2013 Game Recaps
I’m writing this the morning after and little has changed in the way I feel about this game. Full admission: I tweeted this last night and it actually happened. Upon waking up this morning I found out they the Hawks had failed to get the extra point and had to watch the skills competition on my DVR. That basically encapsulates my feeling about shootouts. That a game like this, while only two goals were scored, was decided by this method is meaningless in deciding who was the better team tonight.
This game was a tie for all intents and purposes.
The outcomes of this game after regulation could not have been more different from a Chicago perspective.
In 60 minutes, the Blackhawks scored five goals against the Boston Bruins vaunted defence. Only one of which came at an advantage (with Handzus’ at a disadvantage). They controlled possession for roughly 65% of the regulation time. They even scored a powerplay goal to give a shot in the arm to a unit that couldn’t find the opposing blue line to save its life. At the end of that regulation, the game was tied.
If Chicago loses this game, a three game uphill climb required sherpas that not even the deep pockets of Wirtz Beverage Co. can afford.
Instead, we’re looking at a best of three series with the Blackhawks holding home ice advantage. There’s a lot to look at here, but let’s just soak in some highlights and glances because we’ve got two days to prepare for a tilt at the UC that is going to put one team a victory from hoisting the chalice.
Tonight was all set up to be a write-off for the Hawks: even perennial “Glass-Half-Full” types like myself were prepared to accept a Keith-Less Chicago getting beat by the Kings and their formidable Home record. We were saying things like “Holding Serve at Home will win this series”.. which is making Tennis analogies in Hockey and clearly all wrong. But I think it’s safe to say that we were planning on resuming hostilities at the UC with the series tied.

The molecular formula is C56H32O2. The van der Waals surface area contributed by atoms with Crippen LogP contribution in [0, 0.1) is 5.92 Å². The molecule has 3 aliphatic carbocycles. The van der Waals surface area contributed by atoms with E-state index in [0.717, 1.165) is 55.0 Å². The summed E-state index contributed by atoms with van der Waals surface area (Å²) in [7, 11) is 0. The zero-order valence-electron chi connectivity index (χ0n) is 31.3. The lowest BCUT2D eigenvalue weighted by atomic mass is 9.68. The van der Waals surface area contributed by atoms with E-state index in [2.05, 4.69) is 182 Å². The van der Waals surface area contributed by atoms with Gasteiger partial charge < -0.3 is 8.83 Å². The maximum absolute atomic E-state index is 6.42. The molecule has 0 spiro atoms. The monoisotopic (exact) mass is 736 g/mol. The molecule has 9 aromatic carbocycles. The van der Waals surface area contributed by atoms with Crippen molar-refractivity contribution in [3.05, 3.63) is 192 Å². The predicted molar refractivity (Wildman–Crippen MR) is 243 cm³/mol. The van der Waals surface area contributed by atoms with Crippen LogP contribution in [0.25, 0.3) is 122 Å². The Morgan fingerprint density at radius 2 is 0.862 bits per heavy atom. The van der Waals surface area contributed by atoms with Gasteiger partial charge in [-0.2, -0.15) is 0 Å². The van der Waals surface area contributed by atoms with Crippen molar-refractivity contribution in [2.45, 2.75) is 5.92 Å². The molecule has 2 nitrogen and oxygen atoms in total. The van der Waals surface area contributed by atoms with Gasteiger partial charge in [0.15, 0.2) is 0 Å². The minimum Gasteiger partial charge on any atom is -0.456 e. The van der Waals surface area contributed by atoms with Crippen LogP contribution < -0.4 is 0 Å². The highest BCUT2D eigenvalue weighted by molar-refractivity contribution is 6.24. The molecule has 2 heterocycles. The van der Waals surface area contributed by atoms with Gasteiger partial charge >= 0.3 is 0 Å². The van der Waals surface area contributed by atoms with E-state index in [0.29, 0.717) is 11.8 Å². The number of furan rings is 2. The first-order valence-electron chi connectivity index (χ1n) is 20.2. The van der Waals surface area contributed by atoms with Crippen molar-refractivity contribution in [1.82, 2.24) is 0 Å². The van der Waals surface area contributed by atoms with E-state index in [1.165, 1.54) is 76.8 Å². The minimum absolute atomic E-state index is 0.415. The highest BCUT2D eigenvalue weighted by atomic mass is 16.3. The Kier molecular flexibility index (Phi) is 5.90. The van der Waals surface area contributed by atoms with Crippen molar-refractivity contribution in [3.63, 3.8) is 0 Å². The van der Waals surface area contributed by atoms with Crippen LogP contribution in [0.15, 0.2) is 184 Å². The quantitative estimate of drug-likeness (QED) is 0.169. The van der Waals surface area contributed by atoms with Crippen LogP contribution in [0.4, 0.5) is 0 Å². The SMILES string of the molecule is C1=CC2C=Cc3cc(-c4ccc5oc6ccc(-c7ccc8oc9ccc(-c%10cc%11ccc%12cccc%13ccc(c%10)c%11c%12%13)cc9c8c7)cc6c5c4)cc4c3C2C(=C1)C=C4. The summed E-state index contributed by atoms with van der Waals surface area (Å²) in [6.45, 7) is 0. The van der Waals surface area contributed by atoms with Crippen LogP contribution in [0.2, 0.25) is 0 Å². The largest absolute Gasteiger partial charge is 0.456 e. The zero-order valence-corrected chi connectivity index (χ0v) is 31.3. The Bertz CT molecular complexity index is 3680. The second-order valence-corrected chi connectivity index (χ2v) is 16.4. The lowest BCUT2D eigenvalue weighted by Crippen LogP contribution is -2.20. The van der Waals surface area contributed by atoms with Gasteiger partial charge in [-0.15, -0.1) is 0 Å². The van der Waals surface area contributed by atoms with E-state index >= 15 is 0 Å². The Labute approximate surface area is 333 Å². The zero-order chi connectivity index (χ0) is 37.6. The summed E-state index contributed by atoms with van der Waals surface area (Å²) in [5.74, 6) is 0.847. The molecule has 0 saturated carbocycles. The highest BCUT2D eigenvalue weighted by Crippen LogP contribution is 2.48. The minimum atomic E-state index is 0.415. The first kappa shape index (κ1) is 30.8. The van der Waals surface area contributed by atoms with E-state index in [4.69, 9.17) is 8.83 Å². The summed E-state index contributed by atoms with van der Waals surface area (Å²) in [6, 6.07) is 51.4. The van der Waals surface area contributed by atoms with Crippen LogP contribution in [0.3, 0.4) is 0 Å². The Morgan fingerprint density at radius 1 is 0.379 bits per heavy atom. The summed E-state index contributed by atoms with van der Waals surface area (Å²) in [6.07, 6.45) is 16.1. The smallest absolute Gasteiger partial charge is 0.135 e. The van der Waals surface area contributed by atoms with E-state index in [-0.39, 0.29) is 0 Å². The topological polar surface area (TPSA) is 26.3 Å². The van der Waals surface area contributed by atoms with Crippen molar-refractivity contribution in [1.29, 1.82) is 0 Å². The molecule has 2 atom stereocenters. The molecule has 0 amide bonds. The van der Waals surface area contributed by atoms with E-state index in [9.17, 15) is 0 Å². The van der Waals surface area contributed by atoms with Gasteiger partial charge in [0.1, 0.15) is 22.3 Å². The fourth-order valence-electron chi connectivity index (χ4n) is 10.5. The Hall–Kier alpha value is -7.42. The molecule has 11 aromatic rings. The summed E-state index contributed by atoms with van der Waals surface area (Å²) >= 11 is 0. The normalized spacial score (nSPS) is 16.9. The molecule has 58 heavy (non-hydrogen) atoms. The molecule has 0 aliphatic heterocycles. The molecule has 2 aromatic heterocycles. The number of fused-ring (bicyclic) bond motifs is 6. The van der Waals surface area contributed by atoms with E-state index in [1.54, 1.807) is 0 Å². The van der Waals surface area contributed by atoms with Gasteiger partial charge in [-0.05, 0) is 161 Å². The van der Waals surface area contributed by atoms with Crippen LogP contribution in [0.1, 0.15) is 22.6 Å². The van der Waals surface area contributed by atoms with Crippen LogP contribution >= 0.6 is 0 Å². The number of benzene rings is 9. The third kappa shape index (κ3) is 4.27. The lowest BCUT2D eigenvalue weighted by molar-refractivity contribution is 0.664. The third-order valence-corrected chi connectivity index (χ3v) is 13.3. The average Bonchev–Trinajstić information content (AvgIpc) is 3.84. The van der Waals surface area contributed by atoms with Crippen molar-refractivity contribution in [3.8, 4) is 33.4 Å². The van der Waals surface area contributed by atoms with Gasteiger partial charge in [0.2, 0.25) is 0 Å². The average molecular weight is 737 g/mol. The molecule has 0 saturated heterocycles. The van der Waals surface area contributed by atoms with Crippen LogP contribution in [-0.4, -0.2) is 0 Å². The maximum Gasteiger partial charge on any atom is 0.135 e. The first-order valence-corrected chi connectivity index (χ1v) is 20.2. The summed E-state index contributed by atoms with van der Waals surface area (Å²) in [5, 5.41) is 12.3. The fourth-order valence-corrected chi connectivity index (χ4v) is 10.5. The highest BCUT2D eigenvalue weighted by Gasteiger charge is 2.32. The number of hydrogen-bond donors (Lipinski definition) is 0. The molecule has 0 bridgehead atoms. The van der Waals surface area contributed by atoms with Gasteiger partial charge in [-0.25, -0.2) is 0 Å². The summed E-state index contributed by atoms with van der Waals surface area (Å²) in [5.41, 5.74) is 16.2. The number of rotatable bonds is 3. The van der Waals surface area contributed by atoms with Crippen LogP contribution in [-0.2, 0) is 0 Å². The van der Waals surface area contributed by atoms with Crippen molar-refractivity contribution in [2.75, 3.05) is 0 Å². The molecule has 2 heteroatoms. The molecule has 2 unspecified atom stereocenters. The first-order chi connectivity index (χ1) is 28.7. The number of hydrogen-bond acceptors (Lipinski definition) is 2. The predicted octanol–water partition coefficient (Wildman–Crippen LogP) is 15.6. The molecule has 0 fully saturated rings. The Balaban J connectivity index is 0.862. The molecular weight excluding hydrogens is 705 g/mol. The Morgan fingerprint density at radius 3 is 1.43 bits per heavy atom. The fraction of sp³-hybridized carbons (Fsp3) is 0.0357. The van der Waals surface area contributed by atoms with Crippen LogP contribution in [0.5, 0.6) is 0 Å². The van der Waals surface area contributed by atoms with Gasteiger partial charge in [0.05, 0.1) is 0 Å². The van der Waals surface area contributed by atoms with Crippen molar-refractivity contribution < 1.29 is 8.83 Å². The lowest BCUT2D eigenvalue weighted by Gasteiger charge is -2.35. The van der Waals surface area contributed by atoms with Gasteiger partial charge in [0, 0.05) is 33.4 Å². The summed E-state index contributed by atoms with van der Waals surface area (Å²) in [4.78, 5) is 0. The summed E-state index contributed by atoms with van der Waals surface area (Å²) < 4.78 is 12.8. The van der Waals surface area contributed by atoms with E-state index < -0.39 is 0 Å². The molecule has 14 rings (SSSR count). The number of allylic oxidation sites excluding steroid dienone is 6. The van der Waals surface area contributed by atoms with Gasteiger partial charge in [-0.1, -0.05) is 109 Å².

Not the case, as it happened.
The Hawks played out of their skins from Puck Drop. There were few battles uncontested and the men in white were everywhere, hassling and harrying. There was also the confidence to keep the passing short and smart. Mainly, the game got played at a pace that the LAK Defense simply cannot live with. Kane’s goal is a prime example of this. Yeah, sure he just tapped a Bickell redirect of a long shot from Hjammer over the line.. but he had also (along with Toews) been part of a sequence of play leading up to it that had left the Kings reeling. That sort of White-Hot Offense from Chicago will beat anyone. The goal felt inevitable.
Make no mistake, this was an excellent performance from the Hawks, missing one of their biggest pieces. We are headed back to Chicago with a chance to do as the Hawks did unto the Wild.. which is to say Win in 5.
The sun is up here in London, it’s pissing it down with rain and I’m foregoing sleep entirely tonight, as I have to go to work in two hours. Therefore, let’s get the bullets going.. but before we do, the 3 Stars tonight (according to NHL.com) were, apparently, Hossa, Kane and Penner. Which is all kinds of horseshit.
Nothing like quoting The Beatles to get a very important point across: Forget this one, and move onto Thursday.